God Knows Where I Am

Interview: Jedd and Todd Wider on ‘God Knows Where I Am’

Several years ago Rachel Aviv published an article in the New Yorker about Linda Bishop, a woman who had struggled with mental health issues for much of her life. In October 2007, having been recently released from psychiatric care, Linda began to suffer from paranoid delusions about being pursued. She broke into an empty New…

By James Curnow
Hendrix at the Monterey Pop Festival

D.A. Pennebaker’s Monterey Pop: 50 Years on from the Monterey International Pop Festival

Held fifty years ago this month on the virtual solstice of the Summer of Love, the Monterey International Pop Festival was a dazzling counterculture coming-out party. Its infectious good vibes and series of revelatory performances that soon passed into rock ’n’ roll legend were captured by documentarian D. A. Pennebaker, fresh off the release of…

By Rick Ouellette
Jewel's Catch One

Interview: How Jewel’s Catch One made history

It’s easy to see a documentary filmmaker’s passion shine through when they are deeply invested in a project. Such is the case with C. Fitz’s new film, Jewel’s Catch One, which will have its Australian premiere at the Melbourne Documentary Film Festival. Focusing on the history of Los Angeles’ legendary gay nightclub Catch One and…

By James Curnow
Film Hawk

Interview: Understanding the Film Hawk Behind Kevin Smith

For most Australians, the name Bob Hawk conjures up images of one our more recognised former Prime Ministers, Bob Hawke. But in the American independent film world, the name is more commonly associated with a well-renowned film consultant, most celebrated for shining a light on filmmakers like Kevin Smith, Edward Burns and Barbara Hammer. In…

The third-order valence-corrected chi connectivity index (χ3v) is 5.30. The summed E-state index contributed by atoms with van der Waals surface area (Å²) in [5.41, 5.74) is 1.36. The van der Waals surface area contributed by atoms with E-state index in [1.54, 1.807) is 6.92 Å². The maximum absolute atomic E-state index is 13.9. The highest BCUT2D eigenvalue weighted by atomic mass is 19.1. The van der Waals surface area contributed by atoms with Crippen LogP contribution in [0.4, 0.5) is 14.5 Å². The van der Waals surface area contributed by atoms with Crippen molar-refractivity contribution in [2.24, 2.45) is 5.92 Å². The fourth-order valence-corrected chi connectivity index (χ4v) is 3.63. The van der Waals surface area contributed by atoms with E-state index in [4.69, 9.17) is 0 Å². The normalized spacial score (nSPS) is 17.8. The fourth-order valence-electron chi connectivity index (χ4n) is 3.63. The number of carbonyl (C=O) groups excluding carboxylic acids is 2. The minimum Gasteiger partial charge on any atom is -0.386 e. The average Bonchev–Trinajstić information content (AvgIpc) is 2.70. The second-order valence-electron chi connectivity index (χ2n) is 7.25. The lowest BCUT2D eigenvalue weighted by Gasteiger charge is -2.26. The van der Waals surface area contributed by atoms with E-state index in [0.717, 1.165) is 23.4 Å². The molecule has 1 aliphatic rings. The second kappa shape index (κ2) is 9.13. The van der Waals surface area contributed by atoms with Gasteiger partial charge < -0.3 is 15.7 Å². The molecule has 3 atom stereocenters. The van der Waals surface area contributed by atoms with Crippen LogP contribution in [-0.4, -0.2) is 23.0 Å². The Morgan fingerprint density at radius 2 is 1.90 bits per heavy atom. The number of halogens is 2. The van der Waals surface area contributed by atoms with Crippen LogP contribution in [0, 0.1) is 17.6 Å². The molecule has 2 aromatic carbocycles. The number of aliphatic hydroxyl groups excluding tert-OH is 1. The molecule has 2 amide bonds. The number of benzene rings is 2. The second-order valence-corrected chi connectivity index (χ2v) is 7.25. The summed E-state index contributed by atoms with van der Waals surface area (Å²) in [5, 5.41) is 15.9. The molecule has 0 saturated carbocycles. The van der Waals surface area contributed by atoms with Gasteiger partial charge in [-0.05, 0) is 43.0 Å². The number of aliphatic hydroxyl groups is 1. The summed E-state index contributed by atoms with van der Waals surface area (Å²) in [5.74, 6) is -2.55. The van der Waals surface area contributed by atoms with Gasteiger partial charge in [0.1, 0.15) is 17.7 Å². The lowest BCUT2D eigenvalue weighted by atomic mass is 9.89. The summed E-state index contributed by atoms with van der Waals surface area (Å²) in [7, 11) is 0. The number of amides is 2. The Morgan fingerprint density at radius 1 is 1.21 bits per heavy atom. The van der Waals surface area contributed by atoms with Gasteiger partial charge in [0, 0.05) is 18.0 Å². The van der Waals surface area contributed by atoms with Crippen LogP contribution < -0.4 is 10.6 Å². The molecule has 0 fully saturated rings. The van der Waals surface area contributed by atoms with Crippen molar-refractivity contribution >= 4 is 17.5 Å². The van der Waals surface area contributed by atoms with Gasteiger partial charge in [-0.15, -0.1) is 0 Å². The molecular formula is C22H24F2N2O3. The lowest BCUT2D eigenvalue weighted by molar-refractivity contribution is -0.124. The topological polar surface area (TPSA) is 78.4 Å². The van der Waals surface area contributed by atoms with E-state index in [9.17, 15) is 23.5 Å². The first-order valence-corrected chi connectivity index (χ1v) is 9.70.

By James Curnow
Miss Kiet's Children

Review: Live your childhood again with ‘Miss Kiet’s Children’

With their new film Miss Kiet’s Children, filmmaking couple Petra Lataster-Czisch and Peter Lataster have achieved something truly extraordinary. Over the course of two mesmerising hours, they’ve found a way to have viewers abandon their mundane adult perspectives, transporting them back to a time in which stolen crayons and memorising times-tables were great emotional challenges.…

By James Curnow
Cameraperson documentary

Documentaries in focus: ‘Cameraperson’ and ‘Marathon’

The documentary landscape recently grew a little bit brighter with the release of two first-rate works, very different from each other, but both doing what film has always done best: eliciting powerful emotional responses by showing us things we have not seen before. At least not like this. The first movie is Kirsten Johnson’s Cameraperson.…

By Jonathan Eig
Monsieur Mayonnaise

Trevor Graham’s Monsieur Mayonnaise: Getting Mora out of History

It will come as no surprise to regular readers that over the last year I’ve become increasingly interested in the films of Australian director Philippe Mora, most particularly his films focused on the representation of history. From Swastika (1974) to Snide and Prejudice (1997), each of Mora’s historically centered works is part of a life-long…

By James Curnow